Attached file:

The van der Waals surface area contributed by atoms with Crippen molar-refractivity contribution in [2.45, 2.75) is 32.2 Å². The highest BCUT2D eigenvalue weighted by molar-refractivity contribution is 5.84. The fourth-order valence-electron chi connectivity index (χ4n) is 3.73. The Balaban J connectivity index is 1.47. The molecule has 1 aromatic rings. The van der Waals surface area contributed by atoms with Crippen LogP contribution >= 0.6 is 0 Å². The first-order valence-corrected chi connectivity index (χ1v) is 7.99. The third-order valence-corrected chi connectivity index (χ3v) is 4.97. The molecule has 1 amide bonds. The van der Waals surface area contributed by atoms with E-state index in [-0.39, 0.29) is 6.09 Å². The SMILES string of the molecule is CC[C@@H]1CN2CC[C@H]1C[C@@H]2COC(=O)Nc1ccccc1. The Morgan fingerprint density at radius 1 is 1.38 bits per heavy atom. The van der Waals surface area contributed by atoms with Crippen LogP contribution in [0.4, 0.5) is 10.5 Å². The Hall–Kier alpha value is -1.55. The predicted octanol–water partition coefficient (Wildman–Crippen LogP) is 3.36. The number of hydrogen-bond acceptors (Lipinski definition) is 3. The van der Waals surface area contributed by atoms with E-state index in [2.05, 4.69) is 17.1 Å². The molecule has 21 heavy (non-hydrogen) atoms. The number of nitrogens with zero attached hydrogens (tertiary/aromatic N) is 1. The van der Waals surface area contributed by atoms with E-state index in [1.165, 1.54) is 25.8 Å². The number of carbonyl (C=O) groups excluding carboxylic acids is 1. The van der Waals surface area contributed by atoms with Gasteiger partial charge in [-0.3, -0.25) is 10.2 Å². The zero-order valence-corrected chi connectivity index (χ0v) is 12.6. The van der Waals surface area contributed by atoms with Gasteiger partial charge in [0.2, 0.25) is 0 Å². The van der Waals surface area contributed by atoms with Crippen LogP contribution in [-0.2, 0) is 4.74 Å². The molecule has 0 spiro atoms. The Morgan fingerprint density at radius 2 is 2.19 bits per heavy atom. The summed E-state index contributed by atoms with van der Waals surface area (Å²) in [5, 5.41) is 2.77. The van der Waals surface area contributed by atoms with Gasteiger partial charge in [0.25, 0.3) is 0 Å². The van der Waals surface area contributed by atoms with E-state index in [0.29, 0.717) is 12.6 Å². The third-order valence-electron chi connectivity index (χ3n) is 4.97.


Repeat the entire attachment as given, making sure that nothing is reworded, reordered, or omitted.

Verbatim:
The van der Waals surface area contributed by atoms with Crippen molar-refractivity contribution in [2.45, 2.75) is 32.2 Å². The highest BCUT2D eigenvalue weighted by molar-refractivity contribution is 5.84. The fourth-order valence-electron chi connectivity index (χ4n) is 3.73. The Balaban J connectivity index is 1.47. The molecule has 1 aromatic rings. The van der Waals surface area contributed by atoms with Crippen LogP contribution >= 0.6 is 0 Å². The first-order valence-corrected chi connectivity index (χ1v) is 7.99. The third-order valence-corrected chi connectivity index (χ3v) is 4.97. The molecule has 1 amide bonds. The van der Waals surface area contributed by atoms with E-state index in [-0.39, 0.29) is 6.09 Å². The SMILES string of the molecule is CC[C@@H]1CN2CC[C@H]1C[C@@H]2COC(=O)Nc1ccccc1. The Morgan fingerprint density at radius 1 is 1.38 bits per heavy atom. The van der Waals surface area contributed by atoms with Crippen LogP contribution in [0.4, 0.5) is 10.5 Å². The Hall–Kier alpha value is -1.55. The predicted octanol–water partition coefficient (Wildman–Crippen LogP) is 3.36. The number of hydrogen-bond acceptors (Lipinski definition) is 3. The van der Waals surface area contributed by atoms with E-state index in [2.05, 4.69) is 17.1 Å². The molecule has 21 heavy (non-hydrogen) atoms. The number of nitrogens with zero attached hydrogens (tertiary/aromatic N) is 1. The van der Waals surface area contributed by atoms with E-state index in [1.165, 1.54) is 25.8 Å². The number of carbonyl (C=O) groups excluding carboxylic acids is 1. The van der Waals surface area contributed by atoms with Gasteiger partial charge in [-0.3, -0.25) is 10.2 Å². The zero-order valence-corrected chi connectivity index (χ0v) is 12.6. The van der Waals surface area contributed by atoms with Gasteiger partial charge in [0.2, 0.25) is 0 Å². The van der Waals surface area contributed by atoms with Crippen LogP contribution in [-0.2, 0) is 4.74 Å². The molecule has 0 spiro atoms. The Morgan fingerprint density at radius 2 is 2.19 bits per heavy atom. The summed E-state index contributed by atoms with van der Waals surface area (Å²) in [5, 5.41) is 2.77. The van der Waals surface area contributed by atoms with Gasteiger partial charge in [0.25, 0.3) is 0 Å². The van der Waals surface area contributed by atoms with E-state index in [0.29, 0.717) is 12.6 Å². The third-order valence-electron chi connectivity index (χ3n) is 4.97.